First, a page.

They came up with the innovative cuppie, which was a mini pie the size of a cupcake, so that anyone could still walk around Georgetown and enjoy the comfort dessert. Erin and Alli say making the cubbies can be painstaking since they’re smaller and require the same attention and detail as larger pies, but they[‘re worthwhile and the sisters pride themselves on putting lots of love and hard work into each beautiful and presentable pie. They even went a step further and made bite-size pie bites, which they say along with cuppies are especially popular for catering orders.
The sisters continue to sell frozen pies to this day so that customers can bake the pie and even take the credit for it themselves if they want, because that delicious smell that encompasses your kitchen is worth it.
The story behind their recipe.
Alli credits Erin with creating the Jumble berry pie recipe and all its intricacies. She one day started baking down berries, which if you make this can be any kind you prefer, to see how she could create the perfect berry pie.
With Alli’s help on making a delicious crust, the sisters created a deliciously tart pie with a perfectly sweet crumble. And while others may associate Thanksgiving with pumpkin and pecan pies, especially the Pie Sisters’ uber popular bourbon chocolate pecan pie, but Alli and Erin, who I talked to, said this one is different and special — perfect for the holiday.
I baked a full-size pie because pies are my absolute favorite thing to make, but Pie Sisters makes most of their flavors in cuppie size, which they say are the most popular with customers.
This flavor in particularly is also a customer favorite and one many people may know Pie Sisters for. Erin mastered the recipe and added a special ingredient other pie-makers may not think to add: blackberry liqueur. The flavorful alcohol adds just a bit more of a berry flavor to the filling and really makes the flavor pop against the buttery, brown sugar-focused crumble on top. But don’t worry: the alcohol obviously cooks down when baking the pie.
Most of the pies at Pie Sisters are more simple and that’s because the sisters want to focus on fresh, local ingredients without bogging down fillings with any extras. They say that pie got a bad rap back in the day because some would be so loaded with sugar, but that the dessert is actually quite healthy compared to some cakes and cookies, especially the way the sisters make it.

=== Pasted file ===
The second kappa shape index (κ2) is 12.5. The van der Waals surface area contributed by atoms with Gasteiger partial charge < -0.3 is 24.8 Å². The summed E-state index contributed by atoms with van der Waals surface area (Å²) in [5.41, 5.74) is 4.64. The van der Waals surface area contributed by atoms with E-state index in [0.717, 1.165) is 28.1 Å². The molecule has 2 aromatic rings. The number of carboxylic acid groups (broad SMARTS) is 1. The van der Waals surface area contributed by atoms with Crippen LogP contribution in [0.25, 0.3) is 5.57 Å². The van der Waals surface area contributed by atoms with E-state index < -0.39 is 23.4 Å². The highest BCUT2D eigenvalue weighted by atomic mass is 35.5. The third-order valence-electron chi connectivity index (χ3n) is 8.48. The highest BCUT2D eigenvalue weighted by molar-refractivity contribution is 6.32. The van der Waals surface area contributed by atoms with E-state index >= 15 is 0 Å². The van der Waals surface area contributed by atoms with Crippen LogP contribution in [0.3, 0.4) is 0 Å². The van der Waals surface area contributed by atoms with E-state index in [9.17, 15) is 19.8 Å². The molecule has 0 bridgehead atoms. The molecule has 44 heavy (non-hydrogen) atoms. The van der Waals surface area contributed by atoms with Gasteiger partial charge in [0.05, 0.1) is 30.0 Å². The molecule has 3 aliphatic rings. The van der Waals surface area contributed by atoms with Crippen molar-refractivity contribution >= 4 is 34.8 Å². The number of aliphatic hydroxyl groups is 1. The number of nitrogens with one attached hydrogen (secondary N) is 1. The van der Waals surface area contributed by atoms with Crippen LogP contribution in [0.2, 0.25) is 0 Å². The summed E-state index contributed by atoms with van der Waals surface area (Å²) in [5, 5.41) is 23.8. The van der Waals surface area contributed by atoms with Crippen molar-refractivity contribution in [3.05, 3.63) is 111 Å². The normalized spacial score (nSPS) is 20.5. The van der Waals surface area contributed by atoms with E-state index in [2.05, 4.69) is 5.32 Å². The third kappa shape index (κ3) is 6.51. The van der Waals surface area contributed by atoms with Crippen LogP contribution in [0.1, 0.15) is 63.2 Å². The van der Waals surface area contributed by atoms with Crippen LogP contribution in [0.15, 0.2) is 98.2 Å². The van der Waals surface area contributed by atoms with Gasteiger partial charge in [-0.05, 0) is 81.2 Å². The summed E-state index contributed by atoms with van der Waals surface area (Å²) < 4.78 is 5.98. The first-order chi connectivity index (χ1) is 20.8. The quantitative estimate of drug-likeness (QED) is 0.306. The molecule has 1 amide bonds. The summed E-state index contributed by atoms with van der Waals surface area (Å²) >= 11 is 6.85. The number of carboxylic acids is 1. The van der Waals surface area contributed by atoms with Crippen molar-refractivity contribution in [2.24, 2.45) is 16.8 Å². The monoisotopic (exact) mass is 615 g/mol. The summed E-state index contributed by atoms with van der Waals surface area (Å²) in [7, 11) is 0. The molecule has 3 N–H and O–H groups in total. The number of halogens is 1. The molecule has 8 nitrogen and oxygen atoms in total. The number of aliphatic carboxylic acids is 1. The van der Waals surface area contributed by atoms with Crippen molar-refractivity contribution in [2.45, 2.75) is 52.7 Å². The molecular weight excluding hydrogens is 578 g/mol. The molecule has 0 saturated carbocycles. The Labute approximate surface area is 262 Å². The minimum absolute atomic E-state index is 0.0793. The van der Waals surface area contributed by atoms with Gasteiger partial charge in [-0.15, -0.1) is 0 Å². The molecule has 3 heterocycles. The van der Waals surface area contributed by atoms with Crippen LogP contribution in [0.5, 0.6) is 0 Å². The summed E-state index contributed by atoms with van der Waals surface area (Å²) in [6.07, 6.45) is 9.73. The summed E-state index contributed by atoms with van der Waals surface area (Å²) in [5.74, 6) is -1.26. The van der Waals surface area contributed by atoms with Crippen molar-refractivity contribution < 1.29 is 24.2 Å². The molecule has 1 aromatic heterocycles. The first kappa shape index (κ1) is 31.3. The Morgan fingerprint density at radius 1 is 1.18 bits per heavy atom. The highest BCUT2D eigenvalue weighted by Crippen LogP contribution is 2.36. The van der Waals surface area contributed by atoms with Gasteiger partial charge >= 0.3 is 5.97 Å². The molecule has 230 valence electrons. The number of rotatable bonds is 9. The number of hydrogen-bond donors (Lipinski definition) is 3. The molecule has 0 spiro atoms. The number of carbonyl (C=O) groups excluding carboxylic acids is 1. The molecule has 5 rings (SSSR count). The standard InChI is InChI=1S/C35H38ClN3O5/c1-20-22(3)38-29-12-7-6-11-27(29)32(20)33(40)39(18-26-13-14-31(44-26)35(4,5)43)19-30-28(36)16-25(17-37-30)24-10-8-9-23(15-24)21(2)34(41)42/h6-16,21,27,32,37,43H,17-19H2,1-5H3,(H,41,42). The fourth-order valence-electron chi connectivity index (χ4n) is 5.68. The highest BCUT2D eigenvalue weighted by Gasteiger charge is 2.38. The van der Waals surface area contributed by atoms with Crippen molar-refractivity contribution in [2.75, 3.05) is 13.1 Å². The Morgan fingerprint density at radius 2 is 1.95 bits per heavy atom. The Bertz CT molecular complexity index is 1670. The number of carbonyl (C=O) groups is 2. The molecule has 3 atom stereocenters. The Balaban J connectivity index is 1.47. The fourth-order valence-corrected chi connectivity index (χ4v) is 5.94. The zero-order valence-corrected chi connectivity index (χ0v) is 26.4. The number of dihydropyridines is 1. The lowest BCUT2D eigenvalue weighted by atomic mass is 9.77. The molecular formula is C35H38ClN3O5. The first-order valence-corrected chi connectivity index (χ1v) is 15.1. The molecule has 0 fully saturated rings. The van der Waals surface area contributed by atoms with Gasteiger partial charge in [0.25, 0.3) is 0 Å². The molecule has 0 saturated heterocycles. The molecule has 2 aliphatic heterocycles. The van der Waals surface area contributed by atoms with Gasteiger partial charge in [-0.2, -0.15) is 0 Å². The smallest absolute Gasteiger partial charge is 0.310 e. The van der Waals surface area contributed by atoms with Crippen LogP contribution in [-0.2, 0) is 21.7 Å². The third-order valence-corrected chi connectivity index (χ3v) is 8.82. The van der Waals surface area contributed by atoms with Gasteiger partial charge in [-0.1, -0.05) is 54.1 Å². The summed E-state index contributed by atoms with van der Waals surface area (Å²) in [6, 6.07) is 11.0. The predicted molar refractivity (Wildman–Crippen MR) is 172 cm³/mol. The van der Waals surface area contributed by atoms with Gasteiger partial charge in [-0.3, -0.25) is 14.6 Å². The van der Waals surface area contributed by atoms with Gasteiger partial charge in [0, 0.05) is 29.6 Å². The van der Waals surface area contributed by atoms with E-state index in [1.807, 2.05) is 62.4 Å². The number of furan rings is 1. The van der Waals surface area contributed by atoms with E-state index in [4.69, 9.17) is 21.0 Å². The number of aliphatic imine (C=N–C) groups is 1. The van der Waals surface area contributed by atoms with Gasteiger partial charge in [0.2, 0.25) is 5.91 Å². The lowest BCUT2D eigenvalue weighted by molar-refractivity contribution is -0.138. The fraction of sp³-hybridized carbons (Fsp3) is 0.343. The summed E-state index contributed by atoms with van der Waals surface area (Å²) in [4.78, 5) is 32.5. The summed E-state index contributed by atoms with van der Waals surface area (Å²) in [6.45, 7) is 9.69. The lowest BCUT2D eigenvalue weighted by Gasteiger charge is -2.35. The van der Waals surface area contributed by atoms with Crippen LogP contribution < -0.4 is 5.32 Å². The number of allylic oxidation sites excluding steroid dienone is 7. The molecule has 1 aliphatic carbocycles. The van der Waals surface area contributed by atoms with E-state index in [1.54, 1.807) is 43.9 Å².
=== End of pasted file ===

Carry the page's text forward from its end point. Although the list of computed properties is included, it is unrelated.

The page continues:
A slice of their pie will never bog you down — you simply savor every bite. That’s why this recipe in particular has a small amount of sugar in the filling. Erin says she always starts with 1/4 cup of sugar in it and then taste tests it along the way to see if more is necessary. I put that amount in and found it didn’t need anymore, but it totally depends on your sweet tooth’s preference. Further adjustments you can make if you want to include adding a second crust on top instead of a crumble, though I suggest the crumble since it’s the best one I’ve ever had.
I also strongly suggest making this pie for Thanksgiving. It’s the perfect combination of flavors and it’s something unique from the typical pumpkin or pecan pie. Pie in general is such a comforting food, and with a holiday coming that most people cannot spend with their family due to coronavirus limitations, Pie Sisters has stepped in with its pre-orders. Alli and Erin say the pandemic has been such a transient area with some people yearning so much for home that they break down and cry in the shop because pie reminds them of the family they cannot see.
The sisters never expected to make such an impact with their annual sale of pies, a family tradition, but it’s super rewarding. They’ve even already reached capacity for Thanksgiving orders! Some customers are new, but the sisters continue to see loyal customers come back each year for their tradition of a Pie Sisters’ pie — and some are even driving from New York and Annapolis. Their pie must be that good, especially those adorable little cubbies, so make some of your own to chow down on come November 26!